African leaders lean on Putin to return to the Black Sea grain deal – report

African leaders call on Russia to immediately renew the grain deal

African leaders call on Russia to immediately renew the grain deal

The African Union has urged Russian dictator Vladimir Putin to immediately revive the UN-mediated Black Sea Grain Initiative (BSGI), which allowed Ukraine to export its grain, Politico reported on July 28.

Read also: Grain deal collapse is a global problem – US State Department

“The problem of grains and fertilizers concerns everyone,” the report quotes Comoros President Azali Assoumani, who currently heads the African Union. Assoumani is currently in St. Petersburg, where Putin is hosting a Russia-Africa summit.

“We will talk about this in St. Petersburg, we will discuss it with Putin to see how we can restart this agreement.”

In its piece about the ingoing summit, Reuters wrote that African leaders generally pushed Putin to cease the war against Ukraine. Although they refrained from criticizing Russia directly, their speeches on the second day of the summit were more assertive and unified than previous addresses by African nations.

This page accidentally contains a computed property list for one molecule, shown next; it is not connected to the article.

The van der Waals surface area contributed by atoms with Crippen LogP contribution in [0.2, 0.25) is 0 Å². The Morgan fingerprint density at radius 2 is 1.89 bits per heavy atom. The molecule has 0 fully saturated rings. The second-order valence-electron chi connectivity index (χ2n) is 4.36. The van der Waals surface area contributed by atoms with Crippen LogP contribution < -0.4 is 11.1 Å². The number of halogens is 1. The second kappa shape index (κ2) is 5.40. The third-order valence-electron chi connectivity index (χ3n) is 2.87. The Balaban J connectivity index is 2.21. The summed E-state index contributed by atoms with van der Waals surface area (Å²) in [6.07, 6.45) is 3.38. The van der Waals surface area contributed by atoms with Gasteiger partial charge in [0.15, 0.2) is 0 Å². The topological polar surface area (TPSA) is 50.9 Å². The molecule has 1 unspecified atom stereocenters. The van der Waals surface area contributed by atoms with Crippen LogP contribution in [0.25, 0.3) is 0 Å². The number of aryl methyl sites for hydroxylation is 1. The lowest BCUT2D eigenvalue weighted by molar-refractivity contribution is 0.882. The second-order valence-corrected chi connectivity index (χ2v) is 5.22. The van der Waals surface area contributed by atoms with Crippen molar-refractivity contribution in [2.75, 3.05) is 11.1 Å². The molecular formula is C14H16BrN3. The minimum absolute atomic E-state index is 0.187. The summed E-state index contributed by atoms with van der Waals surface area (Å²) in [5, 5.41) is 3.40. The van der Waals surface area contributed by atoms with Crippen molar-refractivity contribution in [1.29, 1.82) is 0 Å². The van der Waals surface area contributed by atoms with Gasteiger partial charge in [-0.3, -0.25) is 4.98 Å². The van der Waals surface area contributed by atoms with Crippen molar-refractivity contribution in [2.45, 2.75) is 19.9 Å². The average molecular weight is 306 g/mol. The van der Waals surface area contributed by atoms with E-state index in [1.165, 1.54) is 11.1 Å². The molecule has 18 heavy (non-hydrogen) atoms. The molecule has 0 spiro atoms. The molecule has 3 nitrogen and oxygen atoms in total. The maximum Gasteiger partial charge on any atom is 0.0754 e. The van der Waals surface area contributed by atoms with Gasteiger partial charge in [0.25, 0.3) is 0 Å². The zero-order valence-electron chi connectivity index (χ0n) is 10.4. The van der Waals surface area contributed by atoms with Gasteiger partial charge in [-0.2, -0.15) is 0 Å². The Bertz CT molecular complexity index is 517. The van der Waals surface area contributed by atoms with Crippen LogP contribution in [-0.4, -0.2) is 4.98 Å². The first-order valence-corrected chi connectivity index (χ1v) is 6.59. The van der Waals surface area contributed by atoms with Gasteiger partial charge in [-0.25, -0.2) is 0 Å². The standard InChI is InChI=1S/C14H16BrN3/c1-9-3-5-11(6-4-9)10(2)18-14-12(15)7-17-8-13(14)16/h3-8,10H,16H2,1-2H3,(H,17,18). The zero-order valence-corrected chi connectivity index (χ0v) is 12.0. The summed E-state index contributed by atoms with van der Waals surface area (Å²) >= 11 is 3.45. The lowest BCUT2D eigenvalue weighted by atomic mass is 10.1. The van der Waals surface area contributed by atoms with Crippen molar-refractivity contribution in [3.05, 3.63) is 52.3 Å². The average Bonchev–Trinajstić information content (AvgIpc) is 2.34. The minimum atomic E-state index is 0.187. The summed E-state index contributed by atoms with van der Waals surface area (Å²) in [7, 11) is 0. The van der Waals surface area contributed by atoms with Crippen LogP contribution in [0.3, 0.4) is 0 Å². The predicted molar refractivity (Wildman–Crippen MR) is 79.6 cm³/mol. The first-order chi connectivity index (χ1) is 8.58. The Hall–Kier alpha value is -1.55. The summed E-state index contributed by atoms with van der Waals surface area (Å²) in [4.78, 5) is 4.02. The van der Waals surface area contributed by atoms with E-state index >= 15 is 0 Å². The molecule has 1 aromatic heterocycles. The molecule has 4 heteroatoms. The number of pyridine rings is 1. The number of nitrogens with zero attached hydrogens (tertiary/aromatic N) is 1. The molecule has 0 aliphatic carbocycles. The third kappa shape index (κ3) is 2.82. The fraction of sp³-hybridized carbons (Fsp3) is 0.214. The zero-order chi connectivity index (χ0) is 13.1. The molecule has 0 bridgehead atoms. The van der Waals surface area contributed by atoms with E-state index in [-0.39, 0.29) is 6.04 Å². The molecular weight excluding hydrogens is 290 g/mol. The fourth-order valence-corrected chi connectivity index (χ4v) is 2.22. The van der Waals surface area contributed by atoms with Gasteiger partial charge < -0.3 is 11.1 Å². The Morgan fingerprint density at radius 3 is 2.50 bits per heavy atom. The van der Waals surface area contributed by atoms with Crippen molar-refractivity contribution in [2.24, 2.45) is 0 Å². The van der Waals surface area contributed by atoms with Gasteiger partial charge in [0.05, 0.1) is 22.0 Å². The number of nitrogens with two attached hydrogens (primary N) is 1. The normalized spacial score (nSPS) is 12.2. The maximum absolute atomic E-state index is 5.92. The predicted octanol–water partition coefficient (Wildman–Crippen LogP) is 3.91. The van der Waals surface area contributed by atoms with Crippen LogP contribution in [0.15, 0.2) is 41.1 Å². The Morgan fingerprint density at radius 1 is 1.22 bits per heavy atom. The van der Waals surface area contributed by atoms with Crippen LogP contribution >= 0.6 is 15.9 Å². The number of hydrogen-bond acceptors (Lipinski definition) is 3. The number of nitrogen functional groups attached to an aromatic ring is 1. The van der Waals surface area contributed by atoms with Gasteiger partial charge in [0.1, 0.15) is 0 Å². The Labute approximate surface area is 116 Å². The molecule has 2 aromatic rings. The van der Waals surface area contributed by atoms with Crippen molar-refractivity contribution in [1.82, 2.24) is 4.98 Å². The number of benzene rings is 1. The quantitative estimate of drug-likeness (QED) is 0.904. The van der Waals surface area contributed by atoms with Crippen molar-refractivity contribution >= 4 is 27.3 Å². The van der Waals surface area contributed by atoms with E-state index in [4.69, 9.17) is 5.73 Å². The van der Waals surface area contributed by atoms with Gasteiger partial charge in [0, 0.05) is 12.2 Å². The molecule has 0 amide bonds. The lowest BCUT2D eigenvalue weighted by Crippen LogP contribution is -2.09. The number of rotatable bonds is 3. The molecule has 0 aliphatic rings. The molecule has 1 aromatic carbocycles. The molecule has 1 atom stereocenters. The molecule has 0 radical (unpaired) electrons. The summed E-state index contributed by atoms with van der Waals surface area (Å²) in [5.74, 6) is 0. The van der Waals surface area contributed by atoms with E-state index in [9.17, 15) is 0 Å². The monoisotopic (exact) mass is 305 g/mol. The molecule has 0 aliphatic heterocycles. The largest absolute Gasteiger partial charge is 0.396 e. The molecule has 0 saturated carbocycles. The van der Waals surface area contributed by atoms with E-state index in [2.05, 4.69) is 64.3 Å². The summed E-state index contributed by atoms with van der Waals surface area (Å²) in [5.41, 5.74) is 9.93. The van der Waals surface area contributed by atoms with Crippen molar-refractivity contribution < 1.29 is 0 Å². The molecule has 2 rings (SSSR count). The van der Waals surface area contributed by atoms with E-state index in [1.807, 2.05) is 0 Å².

The leaders emphasized to the Kremlin the deep-seated concern among Africans regarding the repercussions of the war, notably the rise in food prices.

Read also: Russia justifies merciless missile attacks by claiming Ukraine hiding military equipment in grain facilities

“This war must end; and it can only end on the basis of justice and reason,” African Union Commission Chairman Moussa Faki Mahamat said.

“The disruptions of energy and grain supplies must end immediately. The grain deal must be extended for the benefit of all the peoples of the world, Africans in particular.”

Read also: Two-thirds of African leaders refuse to attend Putin’s summit

Egyptian President Abdel Fattah el-Sisi asserted at the summit that reaching an agreement regarding the restoration of the grain deal was crucial.

Read also: US not planning to escort Ukrainian grain cargo ships, says White House

In response, Putin reiterated his claim that the surge in global food prices was a consequence of Western policy errors. He persistently maintained that Russia had exited the Black Sea agreement as the grain was allegedly being diverted to wealthier nations rather than the poorest ones.

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